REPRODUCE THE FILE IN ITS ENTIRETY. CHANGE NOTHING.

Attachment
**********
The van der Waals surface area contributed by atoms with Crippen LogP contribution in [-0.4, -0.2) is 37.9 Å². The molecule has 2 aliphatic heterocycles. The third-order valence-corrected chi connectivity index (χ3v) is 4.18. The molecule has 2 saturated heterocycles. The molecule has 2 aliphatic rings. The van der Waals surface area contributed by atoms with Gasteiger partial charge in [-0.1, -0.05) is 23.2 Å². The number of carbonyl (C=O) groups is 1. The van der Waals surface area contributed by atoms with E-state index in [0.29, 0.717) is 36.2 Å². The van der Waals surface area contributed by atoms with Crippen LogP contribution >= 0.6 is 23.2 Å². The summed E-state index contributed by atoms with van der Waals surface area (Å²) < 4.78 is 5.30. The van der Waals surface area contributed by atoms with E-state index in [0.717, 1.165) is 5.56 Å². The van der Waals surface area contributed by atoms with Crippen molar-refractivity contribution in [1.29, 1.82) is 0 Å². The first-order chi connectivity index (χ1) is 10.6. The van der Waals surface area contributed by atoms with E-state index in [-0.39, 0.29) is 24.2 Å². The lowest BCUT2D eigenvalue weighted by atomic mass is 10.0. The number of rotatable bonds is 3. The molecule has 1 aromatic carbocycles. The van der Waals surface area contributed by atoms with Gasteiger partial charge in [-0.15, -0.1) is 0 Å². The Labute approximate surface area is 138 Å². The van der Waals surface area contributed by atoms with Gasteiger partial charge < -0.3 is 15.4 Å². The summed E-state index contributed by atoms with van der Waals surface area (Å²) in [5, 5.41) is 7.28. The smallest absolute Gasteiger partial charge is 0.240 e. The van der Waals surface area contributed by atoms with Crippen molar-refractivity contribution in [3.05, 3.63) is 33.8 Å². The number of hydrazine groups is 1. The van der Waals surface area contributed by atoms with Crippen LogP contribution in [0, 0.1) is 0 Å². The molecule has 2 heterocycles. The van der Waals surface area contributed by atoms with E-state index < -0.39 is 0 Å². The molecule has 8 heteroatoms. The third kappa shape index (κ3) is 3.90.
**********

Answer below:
The van der Waals surface area contributed by atoms with Crippen LogP contribution in [-0.4, -0.2) is 37.9 Å². The molecule has 2 aliphatic heterocycles. The third-order valence-corrected chi connectivity index (χ3v) is 4.18. The molecule has 2 saturated heterocycles. The molecule has 2 aliphatic rings. The van der Waals surface area contributed by atoms with Gasteiger partial charge in [-0.1, -0.05) is 23.2 Å². The number of carbonyl (C=O) groups is 1. The van der Waals surface area contributed by atoms with E-state index in [0.29, 0.717) is 36.2 Å². The van der Waals surface area contributed by atoms with Crippen LogP contribution >= 0.6 is 23.2 Å². The summed E-state index contributed by atoms with van der Waals surface area (Å²) < 4.78 is 5.30. The van der Waals surface area contributed by atoms with E-state index in [0.717, 1.165) is 5.56 Å². The van der Waals surface area contributed by atoms with Crippen molar-refractivity contribution in [1.29, 1.82) is 0 Å². The first-order chi connectivity index (χ1) is 10.6. The van der Waals surface area contributed by atoms with E-state index in [-0.39, 0.29) is 24.2 Å². The lowest BCUT2D eigenvalue weighted by atomic mass is 10.0. The number of rotatable bonds is 3. The molecule has 1 aromatic carbocycles. The van der Waals surface area contributed by atoms with Gasteiger partial charge in [-0.15, -0.1) is 0 Å². The Labute approximate surface area is 138 Å². The van der Waals surface area contributed by atoms with Gasteiger partial charge < -0.3 is 15.4 Å². The summed E-state index contributed by atoms with van der Waals surface area (Å²) in [5, 5.41) is 7.28. The smallest absolute Gasteiger partial charge is 0.240 e. The van der Waals surface area contributed by atoms with Crippen molar-refractivity contribution in [3.05, 3.63) is 33.8 Å². The number of hydrazine groups is 1. The van der Waals surface area contributed by atoms with Crippen LogP contribution in [0, 0.1) is 0 Å². The molecule has 2 heterocycles. The van der Waals surface area contributed by atoms with E-state index < -0.39 is 0 Å². The molecule has 8 heteroatoms. The third kappa shape index (κ3) is 3.90.